Last modified: 2010-12-28 by dov gutterman
Keywords: lithuania | vilnius | central lituania | vilnius republic | eagle | vytis |
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I read several articles about the flag of Central
Lithuania or Vilnius Republic. According Vexilla Nostra 164 two
flags were in use: The one is red with the Polish eagle and the
Lithuanian horseman. The other is the same but the eagle and the
horseman within shield. I draw the shield according the stylized
style of the old Kingdom of Polonia which, as I read, was the
model for the arms. However, the border of the shield is not
exactly as show in Vexilla Nostra.
Jaume Olle', 2 June 1997
I have a photocopy of the text written by Wim Schuurman. It
says the state flag adopted 12 October 1920 was red with an
(uncrowned) eagle and the Pogón . The version
with the arms is a variant. Note that on these arms the eagle is
crowned (correct on image) and the border is white (not correct
on image). Central Lithuania (or "Srodkowa Litwa") was
merged into Poland on 28 march 1922 and became part of Lithuania
again on 10 October 1939. The article is about Lithuania itself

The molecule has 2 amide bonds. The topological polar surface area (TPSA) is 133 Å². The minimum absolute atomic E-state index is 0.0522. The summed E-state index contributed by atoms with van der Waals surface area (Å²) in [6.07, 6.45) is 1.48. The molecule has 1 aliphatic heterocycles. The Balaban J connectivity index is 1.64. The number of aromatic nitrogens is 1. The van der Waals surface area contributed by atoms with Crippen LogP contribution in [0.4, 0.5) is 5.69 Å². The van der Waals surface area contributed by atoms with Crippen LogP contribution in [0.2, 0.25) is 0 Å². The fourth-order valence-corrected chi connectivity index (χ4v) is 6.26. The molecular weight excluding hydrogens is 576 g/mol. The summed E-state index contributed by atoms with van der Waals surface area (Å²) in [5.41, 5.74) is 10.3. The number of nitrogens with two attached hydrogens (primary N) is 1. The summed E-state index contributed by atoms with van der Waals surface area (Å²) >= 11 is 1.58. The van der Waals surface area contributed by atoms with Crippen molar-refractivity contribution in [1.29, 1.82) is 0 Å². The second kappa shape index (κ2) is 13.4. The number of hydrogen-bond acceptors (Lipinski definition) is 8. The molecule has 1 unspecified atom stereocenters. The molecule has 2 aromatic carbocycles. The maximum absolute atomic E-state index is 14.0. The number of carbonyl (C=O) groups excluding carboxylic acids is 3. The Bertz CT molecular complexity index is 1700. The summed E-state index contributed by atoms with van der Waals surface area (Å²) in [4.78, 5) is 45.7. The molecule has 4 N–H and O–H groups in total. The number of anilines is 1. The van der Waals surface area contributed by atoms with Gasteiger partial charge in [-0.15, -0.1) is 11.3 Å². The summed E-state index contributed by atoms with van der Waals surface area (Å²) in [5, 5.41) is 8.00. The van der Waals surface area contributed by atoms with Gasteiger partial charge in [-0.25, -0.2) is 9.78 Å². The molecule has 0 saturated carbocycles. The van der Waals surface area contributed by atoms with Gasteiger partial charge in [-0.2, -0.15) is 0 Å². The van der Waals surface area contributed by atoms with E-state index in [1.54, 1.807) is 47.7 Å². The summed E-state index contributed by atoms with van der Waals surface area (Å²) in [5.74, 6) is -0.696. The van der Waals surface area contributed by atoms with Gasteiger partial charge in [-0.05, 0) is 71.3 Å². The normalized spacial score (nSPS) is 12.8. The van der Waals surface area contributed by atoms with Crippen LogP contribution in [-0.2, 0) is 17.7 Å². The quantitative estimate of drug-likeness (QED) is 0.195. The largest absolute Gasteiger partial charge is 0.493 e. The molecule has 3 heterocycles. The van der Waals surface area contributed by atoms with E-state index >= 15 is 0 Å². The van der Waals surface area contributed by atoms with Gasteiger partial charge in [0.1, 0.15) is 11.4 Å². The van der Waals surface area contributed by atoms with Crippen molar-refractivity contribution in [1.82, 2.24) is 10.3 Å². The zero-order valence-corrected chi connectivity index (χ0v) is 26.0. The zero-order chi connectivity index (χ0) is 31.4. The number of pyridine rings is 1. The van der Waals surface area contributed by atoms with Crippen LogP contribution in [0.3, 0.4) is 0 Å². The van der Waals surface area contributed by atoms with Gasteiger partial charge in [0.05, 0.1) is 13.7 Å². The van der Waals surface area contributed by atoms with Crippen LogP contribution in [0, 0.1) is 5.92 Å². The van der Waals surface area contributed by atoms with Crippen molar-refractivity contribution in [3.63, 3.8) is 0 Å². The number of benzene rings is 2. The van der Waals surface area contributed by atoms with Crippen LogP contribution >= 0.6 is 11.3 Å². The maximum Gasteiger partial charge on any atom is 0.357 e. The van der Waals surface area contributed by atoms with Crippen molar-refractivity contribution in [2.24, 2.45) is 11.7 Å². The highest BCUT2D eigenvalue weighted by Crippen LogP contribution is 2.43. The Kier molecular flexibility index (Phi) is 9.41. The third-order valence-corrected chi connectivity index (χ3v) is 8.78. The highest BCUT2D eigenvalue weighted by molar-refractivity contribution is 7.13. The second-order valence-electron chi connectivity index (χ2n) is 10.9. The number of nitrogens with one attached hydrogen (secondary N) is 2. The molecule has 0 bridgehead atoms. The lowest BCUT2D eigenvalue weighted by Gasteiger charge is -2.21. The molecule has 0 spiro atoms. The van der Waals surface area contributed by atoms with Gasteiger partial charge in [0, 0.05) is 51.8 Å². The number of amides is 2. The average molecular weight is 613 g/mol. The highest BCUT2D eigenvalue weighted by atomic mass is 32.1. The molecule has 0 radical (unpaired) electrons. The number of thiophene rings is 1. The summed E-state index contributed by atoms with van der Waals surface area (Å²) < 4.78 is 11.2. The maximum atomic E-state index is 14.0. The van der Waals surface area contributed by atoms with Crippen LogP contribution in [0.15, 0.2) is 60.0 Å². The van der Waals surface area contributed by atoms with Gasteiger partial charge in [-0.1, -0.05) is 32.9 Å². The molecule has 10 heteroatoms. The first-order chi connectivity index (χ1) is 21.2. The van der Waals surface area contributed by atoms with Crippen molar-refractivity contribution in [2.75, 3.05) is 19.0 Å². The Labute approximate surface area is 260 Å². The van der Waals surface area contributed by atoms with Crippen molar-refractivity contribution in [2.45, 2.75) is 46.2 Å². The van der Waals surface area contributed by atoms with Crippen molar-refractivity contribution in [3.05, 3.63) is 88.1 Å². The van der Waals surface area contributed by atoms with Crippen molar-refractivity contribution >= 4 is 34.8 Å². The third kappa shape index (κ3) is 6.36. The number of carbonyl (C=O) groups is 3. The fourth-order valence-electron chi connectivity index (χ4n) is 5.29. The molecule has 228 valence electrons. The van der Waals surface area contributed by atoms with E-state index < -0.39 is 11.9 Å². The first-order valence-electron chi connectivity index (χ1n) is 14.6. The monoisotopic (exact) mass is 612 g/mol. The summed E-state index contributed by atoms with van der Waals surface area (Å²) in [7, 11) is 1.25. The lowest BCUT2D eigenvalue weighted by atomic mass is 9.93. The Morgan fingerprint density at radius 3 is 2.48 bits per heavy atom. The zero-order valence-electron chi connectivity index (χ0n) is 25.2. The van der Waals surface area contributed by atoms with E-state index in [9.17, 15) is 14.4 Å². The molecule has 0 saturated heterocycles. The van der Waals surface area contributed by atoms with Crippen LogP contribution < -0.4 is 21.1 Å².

and shows also the state flag used in between the two World Wars.
It was red with on the obverse side a white Vytis and on
the reverse side in white the towers of the Gedimino Palace. The
presidential flag was the same but square.
Mark Sensen, 3 June 1997
I found now another information from Karl Farchinger archives:
In 1927 the German consul in Vilnius say that the flag of Central
Lithuania is the same of the Poland except that a coat of arms was
added near the hoist of the white stripe. The coat is quartered
(1-4 Poland; 2-3 Lithuania) with an inescutcheon of the arms of
Vilnius showing St. Christopher. I think that the two flag were
in fact used, and the red flag was the official one.
Jaume Olle', 22 September 1997
image by Chris Kretowicz, 2 June 2001
First Coat of Arms of Central Lithuania. I don't the know
exact date, but there was also a second Coat of Arms shortly
before the vote asking Poland for annexation (1920?).
Chris Kretowicz, 2 June 2001